10. Reconstruction of thoracic burn sequelae by scar release and flap resurfacing.

    PubMed

    Angrigiani, Claudio; Artero, Guillermo; Castro, Gaston; Khouri, Roger K

    2015-12-01

    In the USA, 450,000 thermal burns receive medical treatment annually. Burn scars are commonly excised and covered with skin grafts. Long-term, these treatments commonly leave patients with discomfort, reduced total lung capacity and forced vital capacity, and restriction of thoracic expansion and shoulder joint mobility. In this article, we present our experience with using scar release and immediate flap reconstruction to treat thoracic restriction due to burn sequelae. From 1998 to 2014, we enrolled 16 patients with anterior thoracic burn sequelae that had previously been treated conservatively or with skin grafts that eventually recidivated. Preoperatively, we measured thoracic circumference in expiration and inspiration, %FVC, %FEV1, and shoulder mobility. All patients underwent anterior thoracic scar release and immediate flap resurfacing. At 2 weeks to 3 months postoperatively (mean, 2.6 months), mean thoracic circumference upon inspiration increased from 83.6 cm±5.7 to 86.5 cm±5.8 (p<0.0000000001). Mean %FVC improved from 76.0%±2.64% to 88.2%±4.69% (p<0.0000001). Mean %FEV1 improved from 79.2%±3.85 to 87.8%±2.98 (p<0.000001). All 14 patients who had restricted shoulder mobility preoperatively no longer had restricted shoulder mobility postoperatively. The mean patient-reported satisfaction was 4.6/5 (range, 3-5). At a mean follow up of 2.5 years, none of the contractures recidivated. Complications included 2 cases of tissue necrosis of the distal end of the flap. In one case, the flap was restored; in the other case, the patient eventually had to receive a new flap. Additional complications included two local infections that were successfully treated with oral and local antibiotics and two hematomas that were drained and eventually healed without tissue loss. Scar releases and flaps provide a safe and effective method for the correction of restricted thoracic expansion, respiratory restriction, decreased range of shoulder motion, and discomfort from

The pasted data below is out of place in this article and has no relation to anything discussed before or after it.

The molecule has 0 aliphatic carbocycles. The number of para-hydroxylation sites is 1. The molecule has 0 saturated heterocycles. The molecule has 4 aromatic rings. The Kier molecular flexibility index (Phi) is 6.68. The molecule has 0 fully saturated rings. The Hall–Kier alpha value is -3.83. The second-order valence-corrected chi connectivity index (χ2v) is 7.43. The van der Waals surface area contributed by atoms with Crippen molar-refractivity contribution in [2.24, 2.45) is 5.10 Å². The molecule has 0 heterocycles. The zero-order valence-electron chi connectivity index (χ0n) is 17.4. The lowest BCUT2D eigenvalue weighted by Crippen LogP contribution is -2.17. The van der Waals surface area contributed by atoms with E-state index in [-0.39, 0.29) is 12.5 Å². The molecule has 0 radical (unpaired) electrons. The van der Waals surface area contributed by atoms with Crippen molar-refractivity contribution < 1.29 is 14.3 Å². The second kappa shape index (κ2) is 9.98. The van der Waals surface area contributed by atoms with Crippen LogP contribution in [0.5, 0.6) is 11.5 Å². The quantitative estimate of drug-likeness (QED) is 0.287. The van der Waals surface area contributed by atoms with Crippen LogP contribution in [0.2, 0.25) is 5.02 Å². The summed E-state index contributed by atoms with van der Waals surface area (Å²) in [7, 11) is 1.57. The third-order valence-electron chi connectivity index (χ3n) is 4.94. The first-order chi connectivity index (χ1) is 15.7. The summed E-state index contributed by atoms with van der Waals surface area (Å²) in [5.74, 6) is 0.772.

11. Three-dimensional Reconstruction of Scar Contracture-bearing Axilla and Digital Webs Using the Square Flap Method

    PubMed Central

    Huang, Chenyu

    2014-01-01

    Background: Joint scar contractures are characterized by tight bands of soft tissue that bridge the 2 ends of the joint like a web. Classical treatment methods such as Z-plasties are mainly based on 2-dimensional designs. Our square flap method is an alternative surgical method that restores the span of the web in a stereometric fashion, thereby reconstructing joint function. Methods: In total, 20 Japanese patients with joint scar contractures on the axillary (n = 10) or first digital web (n = 10) underwent square flap surgery. The maximum range of motion and commissure length were measured before and after surgery. A theoretical stereometric geometrical model of the square flap was established to compare it to the classical single (60 degree), 4-flap (45 degree), and 5-flap (60 degree) Z-plasties in terms of theoretical web reconstruction efficacy. Results: All cases achieved 100% contracture release. The maximum range of motion and web space improved after square flap surgery (P = 0.001). Stereometric geometrical modeling revealed that the standard square flap (α = 45 degree; β = 90 degree) yields a larger flap area, length/width ratio, and postsurgical commissure length than the Z-plasties. It can also be adapted by varying angles α and β, although certain angle thresholds must be met to obtain the stereometric advantages of this method. Conclusions: When used to treat joint scar contractures, the square flap method can fully span the web space in a stereometric manner, thus yielding a close-to-original shape and function. Compared with the classical Z-plasties, it also provides sufficient anatomical blood supply while imposing the least physiological tension on the adjacent skin. PMID:25289342